The iPhone, iPod Touch and iPad are now established favorites for the mobile muso with new synths and sequencers seemingly coming out every week. Until iOS 4 however there was no standardized method for getting MIDI control signals in and out of the units for interfacing with 'proper' equipment. Some enterprising developers created methods using the Apple Camera Kit USB connector whilst Line 6 created its own proprietary method and the MIDI Mobilizer dongle to go with it. In the iOS 4 software release Apple ported the CoreMIDI programming interface framework from MacOS and developers finally had a standard method with which they were familiar. Though iOS4 was released a year ago, compatible MIDI interfaces are now only beginning to get to market.

IK Multimedia chose a somewhat subdued Summer NAMM exhibition last week to announce the iRig MIDI interface whilst Line 6 countered yesterday with MIDI Mobilizer II, a CoreMIDI compatible update to its original groundbreaking MIDI Mobilizer. It should be noted that both interfaces require iOS 4 which will run on the following devices: iPod Touch 3 and 4, iPhone 3GS and 4,and iPad 1 and 2.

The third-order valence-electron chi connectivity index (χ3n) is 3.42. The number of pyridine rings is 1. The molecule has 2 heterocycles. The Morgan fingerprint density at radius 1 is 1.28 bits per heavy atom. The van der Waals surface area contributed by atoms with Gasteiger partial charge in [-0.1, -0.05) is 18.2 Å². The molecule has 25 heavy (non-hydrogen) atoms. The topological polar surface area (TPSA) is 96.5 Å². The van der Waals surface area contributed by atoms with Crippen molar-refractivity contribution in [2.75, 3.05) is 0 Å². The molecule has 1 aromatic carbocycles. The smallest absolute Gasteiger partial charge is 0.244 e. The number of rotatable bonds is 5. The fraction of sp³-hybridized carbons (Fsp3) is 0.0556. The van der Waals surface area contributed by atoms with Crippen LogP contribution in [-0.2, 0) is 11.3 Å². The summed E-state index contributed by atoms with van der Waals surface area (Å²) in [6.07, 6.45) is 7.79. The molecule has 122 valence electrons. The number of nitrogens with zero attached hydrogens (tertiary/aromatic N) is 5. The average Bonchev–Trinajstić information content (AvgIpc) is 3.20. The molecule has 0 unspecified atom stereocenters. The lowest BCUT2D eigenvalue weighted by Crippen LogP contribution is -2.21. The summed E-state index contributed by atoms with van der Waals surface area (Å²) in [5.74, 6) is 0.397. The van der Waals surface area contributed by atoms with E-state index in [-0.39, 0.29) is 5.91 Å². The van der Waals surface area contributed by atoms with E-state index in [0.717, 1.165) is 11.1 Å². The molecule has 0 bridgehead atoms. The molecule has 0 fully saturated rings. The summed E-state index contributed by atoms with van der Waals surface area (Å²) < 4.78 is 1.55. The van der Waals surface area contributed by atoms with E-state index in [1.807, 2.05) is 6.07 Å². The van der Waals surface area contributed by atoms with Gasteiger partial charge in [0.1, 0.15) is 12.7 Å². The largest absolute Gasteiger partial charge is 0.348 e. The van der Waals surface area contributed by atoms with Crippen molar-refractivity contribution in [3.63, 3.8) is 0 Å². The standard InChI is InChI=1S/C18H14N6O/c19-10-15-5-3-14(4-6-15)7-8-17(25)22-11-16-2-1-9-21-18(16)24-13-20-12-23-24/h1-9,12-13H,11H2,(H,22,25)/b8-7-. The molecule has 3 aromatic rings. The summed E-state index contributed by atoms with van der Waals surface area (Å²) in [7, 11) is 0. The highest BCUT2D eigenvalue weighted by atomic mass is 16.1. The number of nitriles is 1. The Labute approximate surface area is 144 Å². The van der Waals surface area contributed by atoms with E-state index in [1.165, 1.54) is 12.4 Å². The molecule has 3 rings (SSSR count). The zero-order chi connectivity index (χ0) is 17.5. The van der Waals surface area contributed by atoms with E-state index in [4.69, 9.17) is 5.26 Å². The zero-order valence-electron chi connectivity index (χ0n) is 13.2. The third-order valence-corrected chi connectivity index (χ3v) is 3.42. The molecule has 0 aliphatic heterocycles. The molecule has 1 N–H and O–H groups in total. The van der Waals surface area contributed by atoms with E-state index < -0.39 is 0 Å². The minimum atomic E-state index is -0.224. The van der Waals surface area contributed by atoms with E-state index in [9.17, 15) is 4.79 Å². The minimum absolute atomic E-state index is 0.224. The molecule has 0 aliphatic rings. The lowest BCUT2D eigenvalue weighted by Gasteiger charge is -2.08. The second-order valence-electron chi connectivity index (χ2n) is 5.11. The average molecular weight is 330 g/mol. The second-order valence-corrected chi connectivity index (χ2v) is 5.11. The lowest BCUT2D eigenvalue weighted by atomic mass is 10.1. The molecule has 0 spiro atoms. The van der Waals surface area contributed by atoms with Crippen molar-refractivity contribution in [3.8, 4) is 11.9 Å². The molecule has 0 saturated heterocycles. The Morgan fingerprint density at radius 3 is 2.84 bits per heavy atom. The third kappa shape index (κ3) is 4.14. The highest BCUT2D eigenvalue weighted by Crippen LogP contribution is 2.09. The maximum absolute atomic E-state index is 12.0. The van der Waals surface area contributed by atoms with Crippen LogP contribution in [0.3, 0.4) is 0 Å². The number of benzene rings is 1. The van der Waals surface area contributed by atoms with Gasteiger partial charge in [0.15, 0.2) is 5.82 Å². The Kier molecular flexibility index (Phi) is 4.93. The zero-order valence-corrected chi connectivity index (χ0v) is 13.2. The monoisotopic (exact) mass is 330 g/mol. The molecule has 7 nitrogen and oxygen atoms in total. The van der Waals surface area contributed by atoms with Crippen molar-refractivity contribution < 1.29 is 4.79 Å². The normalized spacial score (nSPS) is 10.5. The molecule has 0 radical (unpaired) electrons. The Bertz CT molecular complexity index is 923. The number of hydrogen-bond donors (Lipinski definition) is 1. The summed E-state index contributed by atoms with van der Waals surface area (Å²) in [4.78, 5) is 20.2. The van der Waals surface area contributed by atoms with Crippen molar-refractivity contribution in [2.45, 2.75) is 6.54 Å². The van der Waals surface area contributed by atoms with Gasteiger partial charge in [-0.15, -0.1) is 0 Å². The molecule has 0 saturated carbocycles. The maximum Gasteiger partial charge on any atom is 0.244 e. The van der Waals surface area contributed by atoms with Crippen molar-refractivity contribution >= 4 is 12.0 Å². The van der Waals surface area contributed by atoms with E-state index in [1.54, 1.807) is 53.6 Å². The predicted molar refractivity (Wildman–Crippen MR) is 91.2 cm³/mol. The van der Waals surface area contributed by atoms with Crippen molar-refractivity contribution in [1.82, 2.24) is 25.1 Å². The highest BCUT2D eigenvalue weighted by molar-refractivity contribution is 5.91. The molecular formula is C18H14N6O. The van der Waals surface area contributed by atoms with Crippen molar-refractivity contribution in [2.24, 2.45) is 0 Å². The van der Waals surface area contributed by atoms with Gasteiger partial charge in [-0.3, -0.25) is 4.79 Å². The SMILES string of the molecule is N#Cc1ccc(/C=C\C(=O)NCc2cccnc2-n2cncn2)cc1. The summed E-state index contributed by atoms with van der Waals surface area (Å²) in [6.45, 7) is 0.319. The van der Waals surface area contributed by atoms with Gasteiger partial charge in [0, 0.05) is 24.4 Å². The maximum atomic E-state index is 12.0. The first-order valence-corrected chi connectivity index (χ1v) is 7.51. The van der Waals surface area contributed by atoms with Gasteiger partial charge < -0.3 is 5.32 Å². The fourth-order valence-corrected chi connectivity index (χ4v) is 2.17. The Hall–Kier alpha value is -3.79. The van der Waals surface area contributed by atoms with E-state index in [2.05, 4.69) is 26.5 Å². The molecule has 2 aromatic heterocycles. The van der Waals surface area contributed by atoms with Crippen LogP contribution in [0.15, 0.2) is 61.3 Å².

The devices are very similar in form sporting the obligatory Apple 30-pin connector and miniature jack sockets with associated mini jack to DIN MIDI 5-pin cables for connection. Both units also sport input and output indicator LEDs but the IK iRig MIDI has a couple of advantages up its sleeve in the form of a MIDI Thru mini-jack and a mini USB socket to allow the iDevice to be charged whilst in operation. Both units come with (via the usual App Store download) a MIDI data recorder/player. Again the iRig MIDI has a slight advantage in also providing the Sample Tank FREE sound module app for er, free.

Every synth or drum machine on iOS, including the wildly popular GarageBand is CoreMIDI compatible so that you can use full size keyboards and controllers to play these apps. Similarly, mobile DAWS and sequencers will be able to control and sync with your music hardware. These units also make it easier to connect footswitches and other controllers for non-music-based apps which suggests some interesting possibilities.

Both interfaces are 'coming soon' for around US$70. Let the market (and marketing) decide.

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